A porridge of items and questions about what is going on....
Question: Is would-be Times Square terrorist bomber Faisal Shahzad talking to federal authorities because he was water-boarded? If not, would (should?) those authorities have water-boarded him had he otherwise refused to talk?
Item: President Obama has tasked a new "bipartisan" commission to report to him by December 1 regarding how to reduce the deficit -- now $13 trillion. The Congressional Budget Office (CBO) says the federal spending blowout of the past year will push the deficit annually upward by $1 trillion for the next decade. How refreshing it would be if the deficit commission recommended not "bipartisan" tax increases and a new (dreaded) value-added tax (VAT), but substantial spending reductions.
Question: If Arizona had passed its measures regarding illegal immigration in the administration of Bush 43 (President Obama is the 44th president), would mainline mediaists (etc.) be ripping the president for failing to get Arizona's message -- i.e., that by failing to secure the nation's borders, particularly with Mexico, the feds had effectively forced the Arizona legislation in the interest of Arizonans' safety?
Question: Further, would they be ripping Bush for offering no constructive solutions to the problem of illegal immigration, and for terming the legislation and Arizona itself -- and Arizonans, and Arizona's governor for signing the measures -- "misguided" and "irresponsible," as Obama has?
Question: How would other countries treat a couple of Americans illegally within their boundaries, and without papers -- let alone 12 million (the estimated number of illegals here)?
Item: In his Easter message about Christianity's premier celebration, President Obama played down the occasion's Christian significance. In the spirit of a more secular humanism, he called on those of all faiths, as well as atheists, to "hold fast to those aspirations we hold in common as brothers and sisters, as members of the same family -- the family of man." And: "While we worship in different ways, we also remember the shared spirit of humanity that inhabits us all." O-kay.
Item: In his Saturday radio address nearly two weeks after the April 20 disaster and loss of 11 workers on the Deepwater Horizon rig, Obama said not a word about the Gulf of Mexico blowout -- termed by Investor's Business Daily "an Exxon Valdez-sized calamity on steroids." Instead, he urged limiting the Supreme Court's appellate jurisdiction in campaign finance reform -- a reaction to his detested court ruling in the Citizens United case.
Item: They raked President Bush unmercifully for not being a serious adult -- for being slow to visit the Gulf Coast during Katrina (just as, earlier, they raked him for being slow to return to Washington from Florida on 9/11). The day before Obama's Citizens United radio address, and two days before his belated visit to the Gulf Coast, he -- among other things -- hosted U2's Bono in the Oval Office. Barack, you're doing a heckuva job.
Question: Will Deepwater Horizon prove to be Obama's Katrina?
Item: The spending, debt, and deficit problems confronting such countries as Portugal, Italy, Greece, and Spain (the PIGS), are driving down the value of the Euro and raising questions about the viability of the European Union. Likewise, many American states and cities -- running huge deficits, facing staggering unfunded mandates such as Medicaid and ObamaCare, and their retirement plans showing massive unfunded liabilities (California's plan, e.g., shows a shortfall of half-a-trillion dollars) -- may be raising similar questions about the viability of the American federal system.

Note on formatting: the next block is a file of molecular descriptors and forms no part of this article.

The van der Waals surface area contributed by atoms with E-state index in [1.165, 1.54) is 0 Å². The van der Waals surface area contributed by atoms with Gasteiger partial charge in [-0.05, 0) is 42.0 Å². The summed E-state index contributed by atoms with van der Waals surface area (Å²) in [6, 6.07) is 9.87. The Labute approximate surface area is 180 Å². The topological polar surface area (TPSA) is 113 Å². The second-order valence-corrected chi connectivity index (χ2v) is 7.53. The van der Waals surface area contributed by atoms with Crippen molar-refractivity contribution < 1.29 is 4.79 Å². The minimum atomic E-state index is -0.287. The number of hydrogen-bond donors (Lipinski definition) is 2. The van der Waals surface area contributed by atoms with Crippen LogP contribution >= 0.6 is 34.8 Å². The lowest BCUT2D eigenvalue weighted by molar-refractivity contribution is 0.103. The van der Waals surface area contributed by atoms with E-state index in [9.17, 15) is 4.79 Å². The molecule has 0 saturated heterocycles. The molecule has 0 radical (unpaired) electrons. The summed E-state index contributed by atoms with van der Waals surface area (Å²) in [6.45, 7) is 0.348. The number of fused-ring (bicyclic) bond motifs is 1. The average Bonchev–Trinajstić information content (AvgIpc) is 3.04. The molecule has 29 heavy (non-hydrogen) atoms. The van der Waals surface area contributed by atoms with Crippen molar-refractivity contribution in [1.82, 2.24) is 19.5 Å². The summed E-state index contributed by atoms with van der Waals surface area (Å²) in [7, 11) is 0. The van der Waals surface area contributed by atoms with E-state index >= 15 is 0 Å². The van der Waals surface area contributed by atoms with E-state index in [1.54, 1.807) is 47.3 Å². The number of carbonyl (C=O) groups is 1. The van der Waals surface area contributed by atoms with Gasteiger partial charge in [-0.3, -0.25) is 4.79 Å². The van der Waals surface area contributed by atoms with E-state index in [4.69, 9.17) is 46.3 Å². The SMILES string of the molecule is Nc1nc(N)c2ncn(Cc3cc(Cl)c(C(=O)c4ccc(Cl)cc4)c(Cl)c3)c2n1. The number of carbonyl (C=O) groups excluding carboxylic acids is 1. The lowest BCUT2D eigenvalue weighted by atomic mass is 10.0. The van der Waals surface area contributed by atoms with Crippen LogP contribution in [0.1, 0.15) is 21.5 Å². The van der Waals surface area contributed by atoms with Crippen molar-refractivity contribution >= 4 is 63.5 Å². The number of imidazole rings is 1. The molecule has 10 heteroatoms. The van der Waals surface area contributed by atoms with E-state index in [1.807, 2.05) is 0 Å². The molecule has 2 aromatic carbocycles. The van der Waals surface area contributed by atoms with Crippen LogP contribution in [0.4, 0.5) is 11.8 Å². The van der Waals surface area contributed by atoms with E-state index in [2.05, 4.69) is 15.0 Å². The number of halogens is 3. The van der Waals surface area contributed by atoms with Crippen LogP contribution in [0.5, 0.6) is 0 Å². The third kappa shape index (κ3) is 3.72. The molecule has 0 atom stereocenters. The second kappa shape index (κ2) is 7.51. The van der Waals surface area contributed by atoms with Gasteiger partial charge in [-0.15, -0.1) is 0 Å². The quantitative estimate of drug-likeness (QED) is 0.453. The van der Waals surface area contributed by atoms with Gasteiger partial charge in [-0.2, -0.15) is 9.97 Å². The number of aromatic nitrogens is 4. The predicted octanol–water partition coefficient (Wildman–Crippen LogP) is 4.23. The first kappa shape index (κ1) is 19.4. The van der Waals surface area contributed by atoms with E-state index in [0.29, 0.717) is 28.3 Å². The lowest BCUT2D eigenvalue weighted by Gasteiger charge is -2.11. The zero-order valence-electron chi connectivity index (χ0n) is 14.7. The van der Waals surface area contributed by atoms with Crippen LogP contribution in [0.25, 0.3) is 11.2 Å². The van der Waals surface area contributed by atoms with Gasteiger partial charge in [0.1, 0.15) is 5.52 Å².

Question: With polls showing their voter-approval ratings near historic lows, why are the president and his Democratic thinkalikes pressing forward with unpopular legislation to slap more regulations on large companies and financial houses, tax carbon (global warming), fiddle further with campaign-finance laws, and raise taxes across the board?
Item: The president, recalling no one perhaps quite so much as a preening adolescent, makes a very big deal about the need for rhetorically calming down, modulating, at least sounding moderate -- you know, depersonalizing and not being so much in your face. Avoid name-calling and partisan rants, he says. And don't "throw around phrases like 'socialists,' 'big-government,' and 'Soviet-style takeover.'" Such rhetoric limits discourse, he says, threatens the spirit of compromise, and poses serious dangers to American democracy.
Item: High-tone talk. Yet the President himself undermines his own argument with his polarizing, alienating, ad-hominem intimidation of -- let's see: the Supreme Court (for its ruling in Citizens United), Massey Coal, critics of ObamaCare (especially corporate critics), Sarah Palin, Fox News, Senate Minority Leader Mitch McConnell, British Petroleum, Anthem Blue Cross, Israeli Prime Minister Benjamin Netanyahu, Afghan President Hamid Karzai, tea-partiers, "fat-cat bankers, and Arizona -- among other moderates and conservatives.
Item: For instance, in his September address to Congress on health care, notes The Wall Street Journal, the president "did not merely disagree with opponents but accused them of being 'cynical and irresponsible,' spreading 'misinformation,' and making 'bogus,' 'wild' or 'false' claims through 'demagoguery and distortion.' "
Question: When was the last time you ran into someone who in November, 2008 -- with his vote -- bought into Barack Obama and his congressional Democratic cronies, but who now is confessing to buyer's remorse?